SWEET demonstrator: a crowd emotion monitor
Authors: John Schavemaker1, Ben Loke2, Mike Kelia2, Bas Huijbrechts1, Paul Ivan3, Arjen de Rijke4, Tom Regelink5, Lucas Noldus2, Martin Kersten4,6, Marten den Uyl3, Wouter van Kleunen7, Hans Scholten7, Paul Havinga7, Arno Pont1
1TNO, 2Noldus Information Technology, 3VicarVision, 4CWI, 5TASS, 6MonetDB, 7Twente University
Schedule: Thursday 28th August, 16:50-17:10, Pomonazaal
SWEET (short for Sense & Tweet) will leverage state-of-the-art sensing, event processing, reasoning and data communication technologies to demonstrate a crowd emotion monitor, an application that is able to assess the behavior and emotion of groups of people and relay that information to stakeholders in a highly intuitive manner. The purpose of the SWEET demo is twofold:
•Enhancing experience: Information is collected and fed back to individuals or the crowd to enhance their experience of the event, e.g. to point at locations where there is a lot of activity or where many smiles have been detected. This applies to events where people gather for professional reasons (e.g. scientific conference) or for entertainment (e.g. dance party) and where they can benefit from an app that guides them to locations where they can gain the best experience.
• Increasing safety: Information is collected and interpreted in order to assess the stress level in a crowd, to detect behavior or emotion that can lead to an incident, or to detect incidents at an early stage. If such a situation occurs, first responders are alerted to take action at the appropriate location. This applies to any mass event in an open or closed space (soccer stadium, theatre, shopping mall, dance festival, etc.).
The measurement platform will be a smartphone using its built-in sensors. Combing many smartphones will make it possible to measure the behavior of a crowd. The SWEET app will measure:
• Location: Using the ‘fingerprint’ of Wi-Fi access points to track the participants.
• Sound level: The intensity and frequency of the ambient sound.
• Emotion — of the smartphone owner or others: Using facial expressions detected with camera and analyzed using the FaceReader analysis server.
• Subjective feedback: With an event-driven questionnaire tool about how the participants are feeling.
Pre-stored information (e.g. map or floor plan of the venue) and processed information (detected crowd behavior and emotion) from the event will be visualized in different ways. The app will give feedback to individual users, for instance to direct them to the location with the most positive experience or away from areas with problems. This will also be done by tweets to inform the people who have not installed the SWEET app. Aggregated data will also be visualized on a large display summarizing the experience of visitors at various locations.
Figure 1: Example screenshot of central visualization and SWEET App screenshots.
The measurement platform will be an Android smartphone, of which the built-in sensors will be utilized to create a multimodal data collection device. The SWEET app will collect location-based data from persons as well as the environment. Personal data will include movement and subjective feedback (information provided by the user). Ambient information will include noise level and emotion of persons nearby (via facial analysis). To minimize energy usage, only a few sensors will be active continuously. Events out of the ordinary will be used to trigger other sensors (e.g. twitter location, sound level, activity level). Combining many smartphones makes it possible to detect the behavior of a crowd. An example is the detection of a loud noise and its location, or detecting that people are running in the same direction or away from a central point.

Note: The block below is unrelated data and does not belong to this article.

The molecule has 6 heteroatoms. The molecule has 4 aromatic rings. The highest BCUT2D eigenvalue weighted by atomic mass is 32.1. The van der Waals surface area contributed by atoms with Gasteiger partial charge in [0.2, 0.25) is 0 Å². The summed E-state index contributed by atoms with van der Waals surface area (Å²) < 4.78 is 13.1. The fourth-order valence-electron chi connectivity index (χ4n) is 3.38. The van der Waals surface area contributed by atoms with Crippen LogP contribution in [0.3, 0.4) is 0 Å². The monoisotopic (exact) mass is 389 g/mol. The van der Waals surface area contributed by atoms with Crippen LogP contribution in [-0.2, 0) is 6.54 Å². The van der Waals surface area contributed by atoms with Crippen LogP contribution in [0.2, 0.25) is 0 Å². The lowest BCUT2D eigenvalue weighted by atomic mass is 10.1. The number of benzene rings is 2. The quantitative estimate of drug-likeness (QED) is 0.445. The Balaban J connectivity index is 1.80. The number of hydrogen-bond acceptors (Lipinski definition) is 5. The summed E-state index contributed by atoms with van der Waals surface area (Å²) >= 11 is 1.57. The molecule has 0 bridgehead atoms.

Figure 2: SWEET system overview.
The phone acquires the data, extracts meaningful information and sends only summaries to the server. This allows the server to perform high-level event processing and to provide its experience-enhancing services to subscribers. If the server receives multiple events actions can be taken to increase the collection of information at this location (from other phones or existing infrastructure), e.g. photos or video. Persons in the zone-at-risk can be warned via a message, first responders can be alerted, and in the ultimate case, the public can be informed – via twitter, other social media or SMS – e.g. to evacuate the place.
All low-level and high-level event data is stored in a data warehouse for online and post-hoc analysis.
For the demonstration we distinguish between two types of users:
• SWEET participants: They have downloaded the SWEET app, installed it on their smartphone and agree to be monitored at the event. They carry their phone in a normal way, measures are made continuously, and sensory tweets are sent out at intervals (e.g. once a minute). They may make photo tweets or text tweets, which are processed by the SWEET server.
• SWEET followers: They have not installed SWEET on their smartphone but they have signed up as a follower of the SWEET twitter channel to receive messages related to the event. This includes first responders plus any other interested visitor to the event.
Figure 3: Demo screenshot.
Want to join the Crowd Emotion Monitor? Find out more!